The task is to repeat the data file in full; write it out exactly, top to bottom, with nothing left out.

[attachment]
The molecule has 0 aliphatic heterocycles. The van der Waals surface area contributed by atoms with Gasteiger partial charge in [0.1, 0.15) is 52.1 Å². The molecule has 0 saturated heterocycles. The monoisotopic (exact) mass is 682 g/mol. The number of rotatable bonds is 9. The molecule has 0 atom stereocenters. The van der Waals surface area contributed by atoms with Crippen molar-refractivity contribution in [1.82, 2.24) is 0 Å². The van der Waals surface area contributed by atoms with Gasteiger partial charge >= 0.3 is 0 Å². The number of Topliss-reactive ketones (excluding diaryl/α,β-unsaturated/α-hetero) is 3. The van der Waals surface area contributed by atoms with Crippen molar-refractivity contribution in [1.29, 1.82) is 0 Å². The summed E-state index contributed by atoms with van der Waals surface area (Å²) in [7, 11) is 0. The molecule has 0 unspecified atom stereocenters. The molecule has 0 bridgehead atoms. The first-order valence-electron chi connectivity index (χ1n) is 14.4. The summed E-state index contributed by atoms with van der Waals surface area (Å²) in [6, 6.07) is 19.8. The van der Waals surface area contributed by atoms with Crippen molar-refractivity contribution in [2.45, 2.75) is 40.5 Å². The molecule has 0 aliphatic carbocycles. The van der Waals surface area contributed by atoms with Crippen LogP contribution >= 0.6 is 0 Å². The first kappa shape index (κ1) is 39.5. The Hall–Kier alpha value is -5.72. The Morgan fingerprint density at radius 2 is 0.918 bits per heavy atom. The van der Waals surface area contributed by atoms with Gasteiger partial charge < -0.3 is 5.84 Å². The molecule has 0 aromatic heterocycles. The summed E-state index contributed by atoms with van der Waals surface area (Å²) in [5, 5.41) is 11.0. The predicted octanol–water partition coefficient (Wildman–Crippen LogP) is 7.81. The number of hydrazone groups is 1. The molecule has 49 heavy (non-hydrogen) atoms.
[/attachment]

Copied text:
The molecule has 0 aliphatic heterocycles. The van der Waals surface area contributed by atoms with Gasteiger partial charge in [0.1, 0.15) is 52.1 Å². The molecule has 0 saturated heterocycles. The monoisotopic (exact) mass is 682 g/mol. The number of rotatable bonds is 9. The molecule has 0 atom stereocenters. The van der Waals surface area contributed by atoms with Crippen molar-refractivity contribution in [1.82, 2.24) is 0 Å². The van der Waals surface area contributed by atoms with Gasteiger partial charge >= 0.3 is 0 Å². The number of Topliss-reactive ketones (excluding diaryl/α,β-unsaturated/α-hetero) is 3. The van der Waals surface area contributed by atoms with Crippen molar-refractivity contribution in [1.29, 1.82) is 0 Å². The summed E-state index contributed by atoms with van der Waals surface area (Å²) in [7, 11) is 0. The molecule has 0 unspecified atom stereocenters. The molecule has 0 bridgehead atoms. The first-order valence-electron chi connectivity index (χ1n) is 14.4. The summed E-state index contributed by atoms with van der Waals surface area (Å²) in [6, 6.07) is 19.8. The van der Waals surface area contributed by atoms with Crippen molar-refractivity contribution in [2.45, 2.75) is 40.5 Å². The molecule has 0 aliphatic carbocycles. The van der Waals surface area contributed by atoms with Crippen LogP contribution >= 0.6 is 0 Å². The first kappa shape index (κ1) is 39.5. The Hall–Kier alpha value is -5.72. The Morgan fingerprint density at radius 2 is 0.918 bits per heavy atom. The van der Waals surface area contributed by atoms with Gasteiger partial charge < -0.3 is 5.84 Å². The molecule has 0 aromatic heterocycles. The summed E-state index contributed by atoms with van der Waals surface area (Å²) in [5, 5.41) is 11.0. The predicted octanol–water partition coefficient (Wildman–Crippen LogP) is 7.81. The number of hydrazone groups is 1. The molecule has 49 heavy (non-hydrogen) atoms.